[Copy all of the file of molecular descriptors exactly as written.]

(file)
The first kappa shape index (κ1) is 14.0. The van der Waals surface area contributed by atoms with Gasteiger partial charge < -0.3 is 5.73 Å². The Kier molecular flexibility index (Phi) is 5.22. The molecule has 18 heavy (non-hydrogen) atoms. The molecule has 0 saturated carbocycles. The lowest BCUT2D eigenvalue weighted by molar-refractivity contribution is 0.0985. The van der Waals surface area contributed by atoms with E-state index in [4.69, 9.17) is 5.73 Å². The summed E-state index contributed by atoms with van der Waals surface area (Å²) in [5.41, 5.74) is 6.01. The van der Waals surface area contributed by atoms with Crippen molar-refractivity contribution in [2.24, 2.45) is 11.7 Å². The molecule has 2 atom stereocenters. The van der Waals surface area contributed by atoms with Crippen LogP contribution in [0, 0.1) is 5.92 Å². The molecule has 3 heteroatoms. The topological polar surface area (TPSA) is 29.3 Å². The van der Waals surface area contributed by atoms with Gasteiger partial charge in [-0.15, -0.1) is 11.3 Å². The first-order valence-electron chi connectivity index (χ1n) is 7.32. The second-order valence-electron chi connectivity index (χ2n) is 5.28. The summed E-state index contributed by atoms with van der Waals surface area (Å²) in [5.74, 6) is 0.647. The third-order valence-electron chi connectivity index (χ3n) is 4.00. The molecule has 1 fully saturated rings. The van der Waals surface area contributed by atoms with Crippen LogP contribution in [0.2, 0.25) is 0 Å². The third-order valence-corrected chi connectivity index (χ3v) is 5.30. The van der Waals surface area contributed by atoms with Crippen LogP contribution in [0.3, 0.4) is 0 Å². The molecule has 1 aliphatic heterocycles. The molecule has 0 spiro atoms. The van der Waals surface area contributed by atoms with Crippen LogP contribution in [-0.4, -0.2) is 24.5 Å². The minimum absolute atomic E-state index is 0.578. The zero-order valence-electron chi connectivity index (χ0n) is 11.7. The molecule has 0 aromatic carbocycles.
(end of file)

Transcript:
The first kappa shape index (κ1) is 14.0. The van der Waals surface area contributed by atoms with Gasteiger partial charge < -0.3 is 5.73 Å². The Kier molecular flexibility index (Phi) is 5.22. The molecule has 18 heavy (non-hydrogen) atoms. The molecule has 0 saturated carbocycles. The lowest BCUT2D eigenvalue weighted by molar-refractivity contribution is 0.0985. The van der Waals surface area contributed by atoms with E-state index in [4.69, 9.17) is 5.73 Å². The summed E-state index contributed by atoms with van der Waals surface area (Å²) in [5.41, 5.74) is 6.01. The van der Waals surface area contributed by atoms with Crippen molar-refractivity contribution in [2.24, 2.45) is 11.7 Å². The molecule has 2 atom stereocenters. The van der Waals surface area contributed by atoms with Crippen LogP contribution in [0, 0.1) is 5.92 Å². The molecule has 3 heteroatoms. The topological polar surface area (TPSA) is 29.3 Å². The van der Waals surface area contributed by atoms with Gasteiger partial charge in [-0.15, -0.1) is 11.3 Å². The first-order valence-electron chi connectivity index (χ1n) is 7.32. The second-order valence-electron chi connectivity index (χ2n) is 5.28. The summed E-state index contributed by atoms with van der Waals surface area (Å²) in [5.74, 6) is 0.647. The third-order valence-electron chi connectivity index (χ3n) is 4.00. The molecule has 1 fully saturated rings. The van der Waals surface area contributed by atoms with Crippen LogP contribution in [0.2, 0.25) is 0 Å². The third-order valence-corrected chi connectivity index (χ3v) is 5.30. The van der Waals surface area contributed by atoms with Crippen LogP contribution in [0.3, 0.4) is 0 Å². The molecule has 1 aliphatic heterocycles. The molecule has 0 spiro atoms. The van der Waals surface area contributed by atoms with Crippen LogP contribution in [-0.4, -0.2) is 24.5 Å². The minimum absolute atomic E-state index is 0.578. The zero-order valence-electron chi connectivity index (χ0n) is 11.7. The molecule has 0 aromatic carbocycles.